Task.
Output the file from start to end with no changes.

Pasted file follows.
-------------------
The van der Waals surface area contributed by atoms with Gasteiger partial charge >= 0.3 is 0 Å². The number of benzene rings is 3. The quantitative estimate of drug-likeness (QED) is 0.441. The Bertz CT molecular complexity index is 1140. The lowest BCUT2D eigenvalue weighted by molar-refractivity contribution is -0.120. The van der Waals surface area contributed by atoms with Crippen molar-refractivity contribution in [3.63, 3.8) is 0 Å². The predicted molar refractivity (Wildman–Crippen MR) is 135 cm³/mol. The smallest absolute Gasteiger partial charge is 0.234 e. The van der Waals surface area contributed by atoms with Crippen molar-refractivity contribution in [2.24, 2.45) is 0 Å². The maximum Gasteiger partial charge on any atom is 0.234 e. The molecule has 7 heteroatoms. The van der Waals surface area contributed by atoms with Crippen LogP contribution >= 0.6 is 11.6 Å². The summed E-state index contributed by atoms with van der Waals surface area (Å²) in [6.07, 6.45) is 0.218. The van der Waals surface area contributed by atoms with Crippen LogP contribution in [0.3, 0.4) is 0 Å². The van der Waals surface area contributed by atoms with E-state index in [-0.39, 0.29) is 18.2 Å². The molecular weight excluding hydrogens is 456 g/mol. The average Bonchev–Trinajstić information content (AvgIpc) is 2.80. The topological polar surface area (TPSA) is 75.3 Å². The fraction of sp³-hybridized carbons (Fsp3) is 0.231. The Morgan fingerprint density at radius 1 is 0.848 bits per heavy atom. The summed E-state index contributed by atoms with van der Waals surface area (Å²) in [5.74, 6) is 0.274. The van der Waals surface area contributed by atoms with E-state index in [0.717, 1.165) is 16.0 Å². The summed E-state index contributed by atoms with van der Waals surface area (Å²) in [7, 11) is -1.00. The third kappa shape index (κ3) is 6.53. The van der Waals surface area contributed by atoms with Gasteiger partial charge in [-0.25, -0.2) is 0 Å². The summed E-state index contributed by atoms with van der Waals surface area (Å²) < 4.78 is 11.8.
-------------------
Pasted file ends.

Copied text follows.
The van der Waals surface area contributed by atoms with Gasteiger partial charge >= 0.3 is 0 Å². The number of benzene rings is 3. The quantitative estimate of drug-likeness (QED) is 0.441. The Bertz CT molecular complexity index is 1140. The lowest BCUT2D eigenvalue weighted by molar-refractivity contribution is -0.120. The van der Waals surface area contributed by atoms with Crippen molar-refractivity contribution in [3.63, 3.8) is 0 Å². The predicted molar refractivity (Wildman–Crippen MR) is 135 cm³/mol. The smallest absolute Gasteiger partial charge is 0.234 e. The van der Waals surface area contributed by atoms with Crippen molar-refractivity contribution in [2.24, 2.45) is 0 Å². The maximum Gasteiger partial charge on any atom is 0.234 e. The molecule has 7 heteroatoms. The van der Waals surface area contributed by atoms with Crippen LogP contribution >= 0.6 is 11.6 Å². The summed E-state index contributed by atoms with van der Waals surface area (Å²) in [6.07, 6.45) is 0.218. The van der Waals surface area contributed by atoms with Crippen LogP contribution in [0.3, 0.4) is 0 Å². The van der Waals surface area contributed by atoms with E-state index in [-0.39, 0.29) is 18.2 Å². The molecular weight excluding hydrogens is 456 g/mol. The average Bonchev–Trinajstić information content (AvgIpc) is 2.80. The topological polar surface area (TPSA) is 75.3 Å². The fraction of sp³-hybridized carbons (Fsp3) is 0.231. The Morgan fingerprint density at radius 1 is 0.848 bits per heavy atom. The summed E-state index contributed by atoms with van der Waals surface area (Å²) in [5.74, 6) is 0.274. The van der Waals surface area contributed by atoms with E-state index in [0.717, 1.165) is 16.0 Å². The summed E-state index contributed by atoms with van der Waals surface area (Å²) in [7, 11) is -1.00. The third kappa shape index (κ3) is 6.53. The van der Waals surface area contributed by atoms with Gasteiger partial charge in [-0.25, -0.2) is 0 Å². The summed E-state index contributed by atoms with van der Waals surface area (Å²) < 4.78 is 11.8.